Sunday, May 18, 2008

Work is busy, posts are late

I totally missed last Monday's post. I'm sure all three of you are terribly disappointed.

Why would I miss such an important occasion, you may ask? Well, I'll tell you, and in so doing, give a brief glimpse into the exciting, fast paced, and stupendously glamorous world of video game testing.

One of the harsh realities of the video game industry (along with low pay, no supermodels, and questionable personal hygene) is something called crunch. Basically, it's mandatory overtime during periods close to deadlines. The extent of it varies from company to company, and it can range from soul crushing to something resembling a refugee camp of coders and testers sleeping under their desks and eating nothing but Cup 'o Noodles.

Harmonix crunch is closer to the merely soul crushing end of the spectrum. We work 11 hour days Mon-Thurs, and eight hour days on Friday and Saturday. This goes on for a long as need be. Right now, we're in a light crunch, so it's only going on for two weeks. Crunch, however, flows like the tide, and it can be extended as needed. Last summer, crunch went on for about two months. We're hoping it won't be so bad this time. Hope springs eternal.

So what does one do during crunch? Much the same as one does during non-crunch, just more of it. What's that? Well, let me tell you.

The tester's job is to find bugs in the program we're testing. These bugs cover a wide range of problems and severities. Game crashes completely while starting up? Bug. Is something misspelled in the text of a certain screen? Bug. If you unplug and replug your controller 15 times in a row, and then back in and out of a certain screen while mashing on the green button and unplugging the ethernet cord, and the game freezes? Yup, bug.

Now, the trick is figuring out exactly what you did that caused the bug. Sometimes, it's simple. "Pressing start on the title screen causes crash." That's easy. Most times, it's not that simple. In the last example of the previous paragraph, you have to figure out is it exactly 15 unplug/replug cycles that do it? What if you mash the red button? Does it happen on every screen? So on and so forth. It's actually a lot like running a science experiment where you have to start with a theory about what's causing the problem, and then start eliminating variables.

What this boils down to is a whole lot of repetition. You might spend half a day tracking down a single bug. You might find three other things in the process. Sometimes, it's mind-numbingly boring. It is a good feeling when you finally figure out the exact steps needed to get a bug, and can finally submit it to get fixed.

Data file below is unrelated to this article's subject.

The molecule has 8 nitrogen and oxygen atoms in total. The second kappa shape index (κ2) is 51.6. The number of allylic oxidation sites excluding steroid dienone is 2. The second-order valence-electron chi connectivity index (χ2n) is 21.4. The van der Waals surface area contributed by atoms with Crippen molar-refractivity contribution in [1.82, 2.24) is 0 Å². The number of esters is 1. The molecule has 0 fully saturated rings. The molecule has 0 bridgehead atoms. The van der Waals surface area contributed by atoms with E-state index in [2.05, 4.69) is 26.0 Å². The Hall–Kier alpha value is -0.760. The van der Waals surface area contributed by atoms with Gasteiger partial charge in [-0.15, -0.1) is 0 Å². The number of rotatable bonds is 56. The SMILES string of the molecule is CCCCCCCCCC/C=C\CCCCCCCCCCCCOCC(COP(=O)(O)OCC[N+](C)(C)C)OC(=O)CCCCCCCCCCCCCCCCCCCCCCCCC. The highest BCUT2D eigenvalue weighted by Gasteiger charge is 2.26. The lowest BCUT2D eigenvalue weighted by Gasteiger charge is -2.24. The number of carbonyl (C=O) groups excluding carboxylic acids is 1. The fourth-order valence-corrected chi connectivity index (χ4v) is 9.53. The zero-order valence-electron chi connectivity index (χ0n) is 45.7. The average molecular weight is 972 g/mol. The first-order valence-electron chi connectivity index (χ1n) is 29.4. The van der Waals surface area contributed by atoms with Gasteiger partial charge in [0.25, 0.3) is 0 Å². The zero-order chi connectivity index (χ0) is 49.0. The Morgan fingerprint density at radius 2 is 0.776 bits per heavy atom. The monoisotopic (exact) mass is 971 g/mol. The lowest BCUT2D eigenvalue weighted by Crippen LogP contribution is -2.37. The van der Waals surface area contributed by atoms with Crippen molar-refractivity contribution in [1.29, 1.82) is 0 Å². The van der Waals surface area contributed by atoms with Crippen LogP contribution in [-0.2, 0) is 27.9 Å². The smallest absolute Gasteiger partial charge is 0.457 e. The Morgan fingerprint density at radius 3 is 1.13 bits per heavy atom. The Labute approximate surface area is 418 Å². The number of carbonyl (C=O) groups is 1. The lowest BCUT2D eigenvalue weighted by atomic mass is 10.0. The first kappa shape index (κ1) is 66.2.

So that's part of what goes on on a daily basis. A good chunk of the rest of my time is taken up working on test plans and checklists, which are the documents that we'll use to do thorough tests of the game now that it's getting more stable. These fall into the mind-numbing category. An example of a section of a checklist:

1) Load game. Each of the brand screens come up?
2) Does intro movie load?
3) Does intro movie play with sound?
4) Does into movie play to the end with no skips?
5) After intro movie, does title screen load?
6) Does title screen remain up for 30 seconds?
7) After 30 seconds, does demo loop play?
8) After 45 seconds, does game return to title screen?
9) Does pressing start on title screen bring up main menu?
10) On main menu, does pressing up and down cycle through menu items?
11) When a menu item is selected, does it's graphic change appropriately?
12) Does pressing A on a highlighted menu item produce a sound?
13) Produce an animation?
14) Are you taken to the appropriate next screen?
15) Does pressing B take you back to the main menu?

And so on and so forth. The checklists are for "critical path testing", or "what we expect the user to do."
Above and beyond this, we also do creative testing, or "shit the users shouldn't do, but will because they're dumb or are trying to break the game." This can include unplugging the system at weird times, pulling various wires, creating as many data items with stupidly long names as possible, or, my favorite, trying to get around the profanity filter (yes, you totally can).

What you don't actually get to do much of when testing is play the game. Yes, you go into gameplay, but we have cheats entered with a keyboard that can autoplay the game and do various other things that we might need to do while testing. Frequently, you can actually play if you want, but generally, your primary focus isn't necessarily on playing, and your attention is better devoted to looking for things other than gameplay, unless you're actually testing the gameplay element.

So, that's what I spend my days doing. Because of that, I didn't get last week's post up, and I also didn't have much time to game. I'll put up my regular post tomorrow about the games I'm sad I can't buy, and what games I did get to play.

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